Thirteen LGBT couples across Japan will file lawsuits on Valentine’s Day, hoping to add pressure on the government to recognize marriage equality, Agence France-Presse reports.
The five lesbian and eight gay couples are seeking damages of one million yen ($9,000) per person for being denied marriage rights.
While Japan’s constitution states that “marriage shall be only with the mutual consent of both sexes”, legal experts argue that the language is intended to ensure consent between prospective spouses and prevent forced marriages. Lawyers for the plaintiffs and others say this language does not necessarily prohibit marriage between same-sex partners.
“The government’s failure to enact a law allowing same-sex marriage violates the constitutional principle that all people are equal under the law,” Akiyoshi Miwa, a lawyer for some of the plaintiffs, told AFP.
A survey published in January found nearly 80% of Japanese people aged 20 to 59 are in favor of legalizing gay marriage.
Currently, a handful of cities and city wards issue “partnership” certificates to same-sex couples. The documents recognize some next-of-kin legal rights, like medical treatment and property management. But they are not universally availably and fall short of full marriage rights, which typically include spousal visas and inheritance.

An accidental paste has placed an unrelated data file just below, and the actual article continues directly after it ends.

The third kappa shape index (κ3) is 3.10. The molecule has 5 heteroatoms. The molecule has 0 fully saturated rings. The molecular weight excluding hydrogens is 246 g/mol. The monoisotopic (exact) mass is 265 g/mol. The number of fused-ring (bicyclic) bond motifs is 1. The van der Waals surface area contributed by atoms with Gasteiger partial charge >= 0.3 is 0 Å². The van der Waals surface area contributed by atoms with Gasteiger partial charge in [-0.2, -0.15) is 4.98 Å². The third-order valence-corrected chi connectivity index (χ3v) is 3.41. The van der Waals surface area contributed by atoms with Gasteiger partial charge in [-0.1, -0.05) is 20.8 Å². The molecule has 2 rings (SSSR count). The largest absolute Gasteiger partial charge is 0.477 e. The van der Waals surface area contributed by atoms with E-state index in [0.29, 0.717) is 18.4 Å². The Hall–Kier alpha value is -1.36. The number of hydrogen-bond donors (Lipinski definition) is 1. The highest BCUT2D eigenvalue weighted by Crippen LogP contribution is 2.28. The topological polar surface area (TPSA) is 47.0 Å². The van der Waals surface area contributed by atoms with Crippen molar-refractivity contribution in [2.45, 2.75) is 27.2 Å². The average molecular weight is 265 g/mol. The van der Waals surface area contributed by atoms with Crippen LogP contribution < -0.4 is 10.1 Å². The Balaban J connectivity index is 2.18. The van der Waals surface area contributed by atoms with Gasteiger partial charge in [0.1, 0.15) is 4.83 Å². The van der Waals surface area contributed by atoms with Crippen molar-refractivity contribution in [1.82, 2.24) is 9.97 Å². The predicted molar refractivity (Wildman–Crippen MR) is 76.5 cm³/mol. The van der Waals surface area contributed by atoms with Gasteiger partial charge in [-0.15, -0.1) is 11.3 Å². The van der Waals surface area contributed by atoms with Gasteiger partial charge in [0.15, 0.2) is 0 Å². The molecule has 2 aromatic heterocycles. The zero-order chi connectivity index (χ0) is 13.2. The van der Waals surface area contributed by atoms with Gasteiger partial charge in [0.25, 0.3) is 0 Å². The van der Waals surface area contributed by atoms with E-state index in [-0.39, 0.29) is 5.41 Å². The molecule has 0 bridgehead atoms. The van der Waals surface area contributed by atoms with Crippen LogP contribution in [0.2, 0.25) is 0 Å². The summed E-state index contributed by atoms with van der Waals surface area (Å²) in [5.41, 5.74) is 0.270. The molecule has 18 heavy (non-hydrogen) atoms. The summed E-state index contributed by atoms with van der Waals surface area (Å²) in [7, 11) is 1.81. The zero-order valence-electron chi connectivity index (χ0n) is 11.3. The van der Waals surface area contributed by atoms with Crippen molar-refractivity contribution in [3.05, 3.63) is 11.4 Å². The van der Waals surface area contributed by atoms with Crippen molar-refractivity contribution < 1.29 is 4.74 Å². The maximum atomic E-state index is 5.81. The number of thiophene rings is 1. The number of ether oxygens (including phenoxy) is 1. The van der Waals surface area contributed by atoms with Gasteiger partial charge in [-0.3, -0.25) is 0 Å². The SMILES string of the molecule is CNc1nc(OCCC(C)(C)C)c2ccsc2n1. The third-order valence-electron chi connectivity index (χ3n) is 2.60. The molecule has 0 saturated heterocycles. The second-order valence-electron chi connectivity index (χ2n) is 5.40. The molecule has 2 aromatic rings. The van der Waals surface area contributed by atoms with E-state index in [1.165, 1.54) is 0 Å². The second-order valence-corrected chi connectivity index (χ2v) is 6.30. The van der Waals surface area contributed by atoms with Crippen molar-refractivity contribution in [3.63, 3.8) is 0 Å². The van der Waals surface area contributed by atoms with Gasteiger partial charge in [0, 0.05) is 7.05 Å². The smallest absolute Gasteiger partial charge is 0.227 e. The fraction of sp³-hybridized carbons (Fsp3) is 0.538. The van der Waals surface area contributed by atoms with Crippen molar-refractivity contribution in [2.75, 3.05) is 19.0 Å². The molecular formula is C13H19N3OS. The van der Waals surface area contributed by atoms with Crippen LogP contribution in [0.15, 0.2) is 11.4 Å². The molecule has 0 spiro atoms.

“What we really want is a court ruling that says the failure to recognize same-sex marriage is unconstitutional,” said Miwa.
- Supreme Court Overturns Roe v. Wade, Undoing Constitutional Right to Abortion
- What the Supreme Court’s Abortion Decision Means for Your State
- The Failure of the Feminist Industrial Complex
- The Fight Over Abortion Has Only Just Begun
- Column: How Stereotypes Shape the Language People Use
- Everything We Know About Beyoncé's New Album, Renaissance
- Homes Made from Straw or Fungi Can Now Get You a Cheaper Mortgage in the Netherlands
- Going on Vacation This Summer? Welcome to the 'Revenge Travel' Economy